Physical Therapy: Frequently Asked Questions
Is there an average timeline for how long my child will be in therapy? Diagnosis specific.
In most cases, there is not a specific timeline we are following as necessity of skilled therapy is multifactorial based upon child’s age, diagnosis, readiness for change, environment, and nature of family specific goals. Instead, we follow the lead of the family and child allowing for response to treatment to determine timeline. This may include meeting of set goals and reaching maximize potential at that time, plateau in skills or progress, prolonged time in skilled therapy with need to expand into other arenas, or change in family priorities. For some diagnoses, such as torticollis or rehabilitation from a surgery or injury, timelines are more known. However, we also meet the family and child on their terms and needs.
What is the youngest and oldest ages of child that is seen by PT at APT?
Physical therapists see children from newborns to adulthood. At APT we specialize in pediatric therapy services, which means infancy to 21yr old. However, we do not stop seeing patients just because they age beyond 21 years if we as a team including therapist, patient, and caregivers decide that APT’s area of specialty and clinics are the best to serve the needs of the patient. This means we also treat adults with chronic developmental disabilities such as Down Syndrome, autism, and cerebral palsy.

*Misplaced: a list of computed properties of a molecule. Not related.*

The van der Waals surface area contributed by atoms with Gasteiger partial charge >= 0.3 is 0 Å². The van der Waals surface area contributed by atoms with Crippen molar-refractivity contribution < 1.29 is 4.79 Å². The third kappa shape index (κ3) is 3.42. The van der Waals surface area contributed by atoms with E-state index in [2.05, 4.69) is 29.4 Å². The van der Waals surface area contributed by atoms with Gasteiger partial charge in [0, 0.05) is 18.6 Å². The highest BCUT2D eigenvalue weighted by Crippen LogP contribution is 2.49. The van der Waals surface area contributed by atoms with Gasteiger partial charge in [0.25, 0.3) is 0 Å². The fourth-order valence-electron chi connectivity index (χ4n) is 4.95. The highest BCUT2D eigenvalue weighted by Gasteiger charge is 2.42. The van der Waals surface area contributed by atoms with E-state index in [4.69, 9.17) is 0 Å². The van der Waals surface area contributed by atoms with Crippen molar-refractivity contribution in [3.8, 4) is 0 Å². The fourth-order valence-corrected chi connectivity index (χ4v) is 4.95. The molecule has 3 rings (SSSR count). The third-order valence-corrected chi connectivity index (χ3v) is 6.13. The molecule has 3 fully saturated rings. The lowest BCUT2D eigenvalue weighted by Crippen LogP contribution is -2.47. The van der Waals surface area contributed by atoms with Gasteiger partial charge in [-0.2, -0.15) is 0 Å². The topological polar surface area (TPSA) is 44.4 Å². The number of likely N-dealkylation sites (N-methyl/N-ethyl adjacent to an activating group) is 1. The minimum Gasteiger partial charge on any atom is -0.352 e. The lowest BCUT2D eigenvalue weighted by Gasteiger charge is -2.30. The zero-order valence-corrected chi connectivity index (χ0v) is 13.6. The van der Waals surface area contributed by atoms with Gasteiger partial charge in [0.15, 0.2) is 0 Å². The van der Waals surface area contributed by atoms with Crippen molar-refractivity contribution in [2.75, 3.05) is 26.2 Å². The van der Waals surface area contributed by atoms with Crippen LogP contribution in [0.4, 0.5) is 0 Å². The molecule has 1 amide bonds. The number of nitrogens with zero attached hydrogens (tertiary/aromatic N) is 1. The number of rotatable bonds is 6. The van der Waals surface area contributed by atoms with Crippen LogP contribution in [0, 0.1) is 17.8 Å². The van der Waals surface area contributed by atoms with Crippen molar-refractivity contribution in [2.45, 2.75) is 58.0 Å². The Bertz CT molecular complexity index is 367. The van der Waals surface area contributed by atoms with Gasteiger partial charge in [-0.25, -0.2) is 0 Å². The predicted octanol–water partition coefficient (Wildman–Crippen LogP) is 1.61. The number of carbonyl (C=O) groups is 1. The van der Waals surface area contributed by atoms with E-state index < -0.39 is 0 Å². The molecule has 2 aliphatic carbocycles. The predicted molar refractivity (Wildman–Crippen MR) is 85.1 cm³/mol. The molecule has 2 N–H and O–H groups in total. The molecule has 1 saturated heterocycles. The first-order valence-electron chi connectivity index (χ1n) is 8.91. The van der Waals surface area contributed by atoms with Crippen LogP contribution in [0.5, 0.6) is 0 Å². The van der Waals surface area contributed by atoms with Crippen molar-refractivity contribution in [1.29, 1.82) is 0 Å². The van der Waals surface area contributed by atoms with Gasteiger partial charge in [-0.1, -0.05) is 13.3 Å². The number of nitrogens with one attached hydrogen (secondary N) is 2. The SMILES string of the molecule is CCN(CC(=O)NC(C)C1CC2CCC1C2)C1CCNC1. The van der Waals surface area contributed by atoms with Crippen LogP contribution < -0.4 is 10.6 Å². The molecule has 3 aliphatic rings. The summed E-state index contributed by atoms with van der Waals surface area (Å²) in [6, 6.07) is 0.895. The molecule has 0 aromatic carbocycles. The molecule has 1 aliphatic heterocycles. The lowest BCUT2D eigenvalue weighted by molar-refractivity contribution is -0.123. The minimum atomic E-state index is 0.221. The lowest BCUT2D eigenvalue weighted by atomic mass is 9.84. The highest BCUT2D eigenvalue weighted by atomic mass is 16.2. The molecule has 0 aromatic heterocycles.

What’s the difference between OT and PT?
This can be difficult to separate as OT and PT can overlap in some instances. Physical therapy is focused on understanding and improving movement disfunction to promote safety, performance, and independence with physical activities to advance children’s ability to access their environment. This means addressing areas of strength, coordination, motor control, balance, range of motion, and posture for improvements in functional gross motor skill performance and participation in daily life.
Occupational therapy focuses on the specific skills needed to participate in age-appropriate tasks, known as occupations, or activities of daily living. While these skill areas can include gross motor skills as it relates to a child’s ability to participate in age-appropriate play, it can also include fine motor tasks such as handwriting or using utensils as well as cognitive tasks such as dressing, feeding, following multistep directions, or regulating emotions in order to engage with others and within various environments.